Last week Marcus Buckingham dropped a well timed bombshell into the world of HR data with his article that “Most HR Data is Bad Data”. Marcus focused on performance reviews and argued that a significant body of evidence over 15 years demonstrates that “each of us is a disturbingly unreliable rater of other people’s performance.” He goes on to say that the rating actually says more about the rater than the person being rated.
Your manager is an idio...syncratic rater
Marcus draws on evidence to demonstrate that a rating on a quality such as “potential” is driven not by who you are, but instead by your manager’s own idiosyncrasies; how the manager defines “potential,” how much of it they believe they have themselves, and how tough they are at rating others. Based on the evidence Marcus estimates that on average, 61% of a rating of is a reflection of the manager not the appraisee. He’s given this a name: The Idiosyncratic Rater Effect. So next time you’re getting a 3 for innovation when everyone knows you’re clearly a 5, just mutter ‘IRE’ under your breath.
“Bottom line: when we look at a rating we think it reveals something about the ratee, but it doesn’t, not really. Instead it reveals a lot about the rater.” says Marcus Buckingham.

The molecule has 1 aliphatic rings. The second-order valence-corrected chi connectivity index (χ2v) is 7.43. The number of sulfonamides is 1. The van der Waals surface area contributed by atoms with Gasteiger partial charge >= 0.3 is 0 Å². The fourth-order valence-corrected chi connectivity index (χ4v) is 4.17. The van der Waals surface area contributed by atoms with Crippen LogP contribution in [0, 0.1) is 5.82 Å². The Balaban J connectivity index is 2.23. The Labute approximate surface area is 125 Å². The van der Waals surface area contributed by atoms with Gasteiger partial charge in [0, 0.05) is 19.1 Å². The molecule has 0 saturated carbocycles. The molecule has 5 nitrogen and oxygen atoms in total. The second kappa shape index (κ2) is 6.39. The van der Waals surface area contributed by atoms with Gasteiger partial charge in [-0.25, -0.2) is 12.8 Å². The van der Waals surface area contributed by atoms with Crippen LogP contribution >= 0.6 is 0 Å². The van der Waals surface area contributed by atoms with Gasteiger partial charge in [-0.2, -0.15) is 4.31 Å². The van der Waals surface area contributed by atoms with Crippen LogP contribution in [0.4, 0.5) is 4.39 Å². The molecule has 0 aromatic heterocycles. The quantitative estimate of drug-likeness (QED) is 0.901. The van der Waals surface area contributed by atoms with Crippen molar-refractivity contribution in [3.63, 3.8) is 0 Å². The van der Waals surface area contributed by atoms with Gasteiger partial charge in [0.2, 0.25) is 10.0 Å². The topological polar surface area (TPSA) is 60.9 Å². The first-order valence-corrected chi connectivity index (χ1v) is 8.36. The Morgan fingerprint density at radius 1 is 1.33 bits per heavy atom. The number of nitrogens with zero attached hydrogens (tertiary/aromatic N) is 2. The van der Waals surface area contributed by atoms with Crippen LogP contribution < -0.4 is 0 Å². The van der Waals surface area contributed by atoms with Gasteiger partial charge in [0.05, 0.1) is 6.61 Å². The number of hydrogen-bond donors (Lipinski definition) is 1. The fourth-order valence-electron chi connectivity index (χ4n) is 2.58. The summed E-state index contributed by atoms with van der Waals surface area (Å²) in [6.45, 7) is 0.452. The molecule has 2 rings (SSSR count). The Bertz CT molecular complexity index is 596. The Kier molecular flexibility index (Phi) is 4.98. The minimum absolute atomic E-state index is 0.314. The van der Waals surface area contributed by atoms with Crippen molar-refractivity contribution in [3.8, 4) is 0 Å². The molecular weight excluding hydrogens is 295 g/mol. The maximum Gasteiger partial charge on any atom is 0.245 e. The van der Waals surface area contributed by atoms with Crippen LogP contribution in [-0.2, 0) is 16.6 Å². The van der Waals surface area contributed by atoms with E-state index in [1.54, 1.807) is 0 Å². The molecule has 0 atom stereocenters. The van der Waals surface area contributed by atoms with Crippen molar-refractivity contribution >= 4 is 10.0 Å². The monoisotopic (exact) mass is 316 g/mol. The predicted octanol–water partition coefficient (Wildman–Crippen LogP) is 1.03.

If you buy into that, and Buckingham is fairly insistent you should, because there’s a lot of data to support it, then it begs a big question. Are you making decisions about pay, promotion, succession, talent on bad data? If you can’t trust what your performance ratings are telling you, do you really have a handle on talent in your business at all or you flying with, as he puts it ‘The most dangerous kind of blindness - we think you can see.’
Training doesn’t help
If you were thinking you could train people to improve ratings you will be disappointed. Marcus argues that “no amount of training seems able to lessen this effect.” Does this mean businesses should drop performance reviews? No, but it does mean you need to look at the review process. For example, 360 reviews can provide a broader perspective and a quality check on the manager’s perspective..
So what should we do?
The key I believe is that the performance review provides a starting point for a conversation, and it should be more about mutually agreeing goals, objectives and resources to help you develop. Looking forward more than backward. Totara LMS’ Performance Management module and other progressive LMSs and Talent systems can support this conversation, with the performance management module enabling a 360 review that at least removes the primacy of a single rater. It also enables managers and team members to collaborate on a development plan, and then actively manage it during the cycle, not storing up feedback to the end.
As always, honest discussion is going to yield better results than following a formula and treating the PDR as if it were a college transcript. It’s a far more nuanced conversation, and it’s time organisations embraced methodologies that will really deliver performance improvements.